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I study computer science at a university. My school offers several courses where various proofs are expected, but there is no course that introduces the fundamental concepts of proofs and how to write your own proofs. It's possible to "muddle through" some of these courses without really understanding proofs, but I want to spare myself the frustration and actually learn about them.

How can I learn about proofs for computer science?

I want to start at the very basics of proofs. I'm only interested in proofs as they relate to computer science, since I will have to spend my spare time on this. However, if I really do need to learn about mathematical proofs in general first, then so be it.

Note: Just reading the proofs in our course literature is not enough; this is what me and my classmates do right now, and none of us have any deeper understanding of what constitutes an actual proof.

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2 Answers 2

Proofs are proofs. The basic logical structures are independent of the mathematical subject area, so there’s no real loss in starting with a general introduction to the subject. You’ll find a list of books on the subject here; it includes the book by Daniel Solow that Gerry Myerson mentioned. It also includes How to Prove It: A Structured Approach, by Daniel J. Velleman, which I think is a significantly better book. (It’s also cheaper and gets some very good reviews at Amazon.) I taught from the first edition of Transition to Advanced Mathematics, by Richard St. Andre, D. Smith, and M. Eggen a good many years ago; if I remember correctly, it was perfectly usable but not so good as the Velleman. I’m not familiar with the others listed.

The discussion and links here are also useful. In particular, the first edition of Bridge to Abstract Mathematics: Mathematical Proof and Structures, by Ronald P. Morash, is available for free download; I also taught from it a number of years ago and remember it as being quite decent.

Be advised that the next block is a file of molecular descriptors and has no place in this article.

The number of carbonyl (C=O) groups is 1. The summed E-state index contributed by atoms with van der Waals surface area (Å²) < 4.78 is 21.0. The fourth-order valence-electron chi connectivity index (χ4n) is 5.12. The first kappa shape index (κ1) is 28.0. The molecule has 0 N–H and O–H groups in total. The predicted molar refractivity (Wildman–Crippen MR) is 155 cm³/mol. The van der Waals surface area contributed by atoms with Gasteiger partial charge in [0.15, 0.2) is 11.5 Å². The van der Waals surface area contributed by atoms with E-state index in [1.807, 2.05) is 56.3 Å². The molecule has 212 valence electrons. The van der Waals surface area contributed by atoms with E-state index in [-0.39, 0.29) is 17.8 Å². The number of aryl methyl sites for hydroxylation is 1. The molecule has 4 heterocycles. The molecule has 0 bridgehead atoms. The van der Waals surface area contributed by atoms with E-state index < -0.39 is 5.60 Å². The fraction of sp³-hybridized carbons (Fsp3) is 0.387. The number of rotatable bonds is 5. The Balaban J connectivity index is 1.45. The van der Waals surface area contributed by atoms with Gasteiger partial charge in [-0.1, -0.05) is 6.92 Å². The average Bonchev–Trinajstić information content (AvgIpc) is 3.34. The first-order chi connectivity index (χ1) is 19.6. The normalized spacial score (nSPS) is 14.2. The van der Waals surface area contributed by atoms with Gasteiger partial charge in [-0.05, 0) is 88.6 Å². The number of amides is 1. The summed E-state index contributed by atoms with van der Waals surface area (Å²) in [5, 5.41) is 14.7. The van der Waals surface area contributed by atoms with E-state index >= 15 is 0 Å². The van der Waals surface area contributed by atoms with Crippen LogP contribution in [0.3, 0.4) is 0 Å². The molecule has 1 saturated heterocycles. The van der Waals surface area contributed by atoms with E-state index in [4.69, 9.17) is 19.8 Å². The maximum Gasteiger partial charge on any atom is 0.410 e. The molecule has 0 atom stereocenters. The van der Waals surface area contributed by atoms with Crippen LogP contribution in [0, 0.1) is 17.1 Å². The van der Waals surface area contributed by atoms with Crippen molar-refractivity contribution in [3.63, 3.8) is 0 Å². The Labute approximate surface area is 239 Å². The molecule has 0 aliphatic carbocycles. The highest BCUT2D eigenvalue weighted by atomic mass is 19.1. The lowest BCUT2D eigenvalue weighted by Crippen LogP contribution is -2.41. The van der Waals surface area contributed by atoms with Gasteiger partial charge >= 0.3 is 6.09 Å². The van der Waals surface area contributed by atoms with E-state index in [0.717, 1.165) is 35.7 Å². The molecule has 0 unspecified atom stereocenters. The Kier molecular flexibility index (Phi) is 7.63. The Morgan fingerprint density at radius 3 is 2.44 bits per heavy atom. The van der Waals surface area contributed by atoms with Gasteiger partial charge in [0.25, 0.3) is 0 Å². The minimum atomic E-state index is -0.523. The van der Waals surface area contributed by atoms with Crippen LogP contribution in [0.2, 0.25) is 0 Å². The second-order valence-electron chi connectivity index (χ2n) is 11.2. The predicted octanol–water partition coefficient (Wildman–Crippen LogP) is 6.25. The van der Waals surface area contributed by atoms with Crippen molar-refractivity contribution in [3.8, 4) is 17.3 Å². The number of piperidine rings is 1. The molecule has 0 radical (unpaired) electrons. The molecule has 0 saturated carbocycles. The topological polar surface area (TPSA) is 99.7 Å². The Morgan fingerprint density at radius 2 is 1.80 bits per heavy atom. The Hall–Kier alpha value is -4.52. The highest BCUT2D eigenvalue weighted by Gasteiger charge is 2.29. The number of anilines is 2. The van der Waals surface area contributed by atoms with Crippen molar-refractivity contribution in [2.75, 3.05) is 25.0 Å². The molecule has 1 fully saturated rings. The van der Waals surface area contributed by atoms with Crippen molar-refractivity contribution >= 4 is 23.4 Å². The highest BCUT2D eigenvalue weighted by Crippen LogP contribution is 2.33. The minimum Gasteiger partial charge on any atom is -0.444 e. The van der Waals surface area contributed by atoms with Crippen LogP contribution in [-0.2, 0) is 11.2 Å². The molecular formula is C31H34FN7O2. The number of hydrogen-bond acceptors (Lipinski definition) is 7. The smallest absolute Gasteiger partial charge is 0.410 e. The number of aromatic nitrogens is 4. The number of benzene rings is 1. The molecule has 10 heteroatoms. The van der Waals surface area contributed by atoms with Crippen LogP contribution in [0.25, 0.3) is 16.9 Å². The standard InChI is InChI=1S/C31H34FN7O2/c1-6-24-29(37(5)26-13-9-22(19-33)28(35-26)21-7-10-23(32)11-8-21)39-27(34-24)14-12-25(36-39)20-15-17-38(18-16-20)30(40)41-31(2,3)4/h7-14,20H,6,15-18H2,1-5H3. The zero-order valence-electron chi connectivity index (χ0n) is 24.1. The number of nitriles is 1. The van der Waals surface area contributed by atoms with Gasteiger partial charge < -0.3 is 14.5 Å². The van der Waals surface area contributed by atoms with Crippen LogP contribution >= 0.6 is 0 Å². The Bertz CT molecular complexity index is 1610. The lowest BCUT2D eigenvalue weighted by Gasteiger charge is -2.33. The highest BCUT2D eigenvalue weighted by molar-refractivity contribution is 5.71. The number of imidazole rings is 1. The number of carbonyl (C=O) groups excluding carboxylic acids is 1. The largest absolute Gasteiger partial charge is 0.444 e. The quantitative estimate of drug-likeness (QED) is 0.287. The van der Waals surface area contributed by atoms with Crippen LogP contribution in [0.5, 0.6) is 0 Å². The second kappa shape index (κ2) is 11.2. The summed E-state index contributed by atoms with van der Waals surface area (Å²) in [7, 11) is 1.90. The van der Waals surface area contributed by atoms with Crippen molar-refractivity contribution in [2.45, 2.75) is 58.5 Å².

Finally, some introductory discrete math texts devote significant space to introducing students to reading and writing proofs (and also contain mathematics that students in computer science ought to know). One such is Edward Scheinerman, Mathematics: A Discrete Introduction, which I recommend highly. Another is Susanna S. Epp, Discrete Mathematics with Applications.

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I read the introduction to Velleman's book, and it seems particularly suitable because it even compares proofs to algorithms. Does the rest of the book relate to computer science somehow, or is it just the introduction? –  Jakob Oct 21 '11 at 12:41
    
@Jakob: There is no difference between proofs in CS and math. The dirty secret that no one likes to admit is that the two fields overlap almost perfectly. –  Charles Oct 21 '11 at 14:07

There are some books about it. How to Read and Do Proofs, by Solow, for example.

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